Speedwell of Rhu Ship's Log

3rd to 7th of September 2010 - Tobermory again

Crew : Andy and Helen
Destinations : Aros Bay, Tobermory.
Distance : 32 miles

We managed to disconnect our shoreline with Andy rowing ashore. We then swung back onto the anchor without running aground on the reef. We left the anchorage around 1000 in order to be able to see (and steer around) the rock at the entrance to Tinker Hole and then have enough height of tide to get through The Sound of Iona. The wind was good and we quickly had the mizzen and genoa set. The weather was forecasting force 6 and 7s for tomorrow, so we changed our plans and decided to head for Tobermory, past the west coast of Mull, Staffa and The Treshnish Isles. Apart from a short spell with a light wind on our stern, making for a bit of a rolly sail, we generally had the wind on our beam. As we headed around the north coast, the wind picked up and we had a fantastic sail, tacking across the Sound of Mull and into Tobermory. We anchored in Aros Bay in the south of the bay opposite the town. Remarkably the tide seemed to be working in our favour for the whole trip.


The following day we weighed anchor and headed for the pontoon so that we could do some shopping. There was a lot more space this time and it was nice to be sociable for a change. On the pontoon opposite was Stormdancer (another Oyster 435) waiting for passengers for it's next cruise. The skipper saw us and came over. He had to get back to his boat as his guests were starting to arrive. He told us he was hoping to take them across to Castlebay but the forecast was for south easterlies which would mean he wouldn't be able to get back again. Any way, despite the wind they left in the afternoon, heading (we supposed) north of Ardnamurchan Point.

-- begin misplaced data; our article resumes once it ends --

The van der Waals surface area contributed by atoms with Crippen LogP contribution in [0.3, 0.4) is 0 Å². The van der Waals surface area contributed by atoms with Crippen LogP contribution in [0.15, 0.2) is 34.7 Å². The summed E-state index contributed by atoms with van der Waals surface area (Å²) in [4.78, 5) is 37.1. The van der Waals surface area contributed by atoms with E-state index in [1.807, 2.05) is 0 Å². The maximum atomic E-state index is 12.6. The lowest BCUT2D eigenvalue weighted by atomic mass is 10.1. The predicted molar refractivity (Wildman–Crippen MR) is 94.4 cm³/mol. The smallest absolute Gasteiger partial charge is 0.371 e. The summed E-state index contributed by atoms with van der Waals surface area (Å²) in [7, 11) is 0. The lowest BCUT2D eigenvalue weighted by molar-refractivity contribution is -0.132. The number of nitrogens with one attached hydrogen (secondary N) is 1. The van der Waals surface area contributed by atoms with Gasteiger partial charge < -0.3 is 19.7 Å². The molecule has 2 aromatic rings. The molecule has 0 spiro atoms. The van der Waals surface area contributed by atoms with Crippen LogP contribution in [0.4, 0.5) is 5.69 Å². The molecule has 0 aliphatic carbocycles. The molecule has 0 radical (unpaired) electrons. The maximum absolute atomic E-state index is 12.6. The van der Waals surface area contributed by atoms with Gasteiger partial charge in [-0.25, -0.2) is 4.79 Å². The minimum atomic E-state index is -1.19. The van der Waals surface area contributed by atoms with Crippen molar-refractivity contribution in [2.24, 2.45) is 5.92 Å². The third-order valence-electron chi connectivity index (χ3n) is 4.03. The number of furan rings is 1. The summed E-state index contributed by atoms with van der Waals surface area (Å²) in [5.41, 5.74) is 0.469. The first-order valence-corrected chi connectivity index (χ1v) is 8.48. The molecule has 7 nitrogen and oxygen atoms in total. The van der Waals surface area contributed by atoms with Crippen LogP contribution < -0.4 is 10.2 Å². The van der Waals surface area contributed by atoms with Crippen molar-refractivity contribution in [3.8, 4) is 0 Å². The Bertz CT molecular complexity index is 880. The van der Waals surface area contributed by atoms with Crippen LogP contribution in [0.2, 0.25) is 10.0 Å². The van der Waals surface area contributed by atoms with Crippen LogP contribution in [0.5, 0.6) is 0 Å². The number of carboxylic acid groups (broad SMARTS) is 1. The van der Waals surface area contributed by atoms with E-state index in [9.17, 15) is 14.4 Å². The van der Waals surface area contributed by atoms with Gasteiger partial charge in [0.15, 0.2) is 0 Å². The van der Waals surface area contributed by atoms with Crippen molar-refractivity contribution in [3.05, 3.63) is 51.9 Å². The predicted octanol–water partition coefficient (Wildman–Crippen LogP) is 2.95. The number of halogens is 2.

After a noisy and windy night we decided to head down the Sound of Mull to Loch Aline. After tacking for about an hour and not getting far with the wind on our nose we decided to head back to Tobermory. We headed to the south of the bay again where we anchored well off in 20 metres with good shelter from the south easterly wind. We stayed put for 3 nights, finishing books and sewing. We saw a few boats arriving, but none leaving. One boat that joined us in our anchorage was full of young people, who were sent up the rigging for want of something to do.


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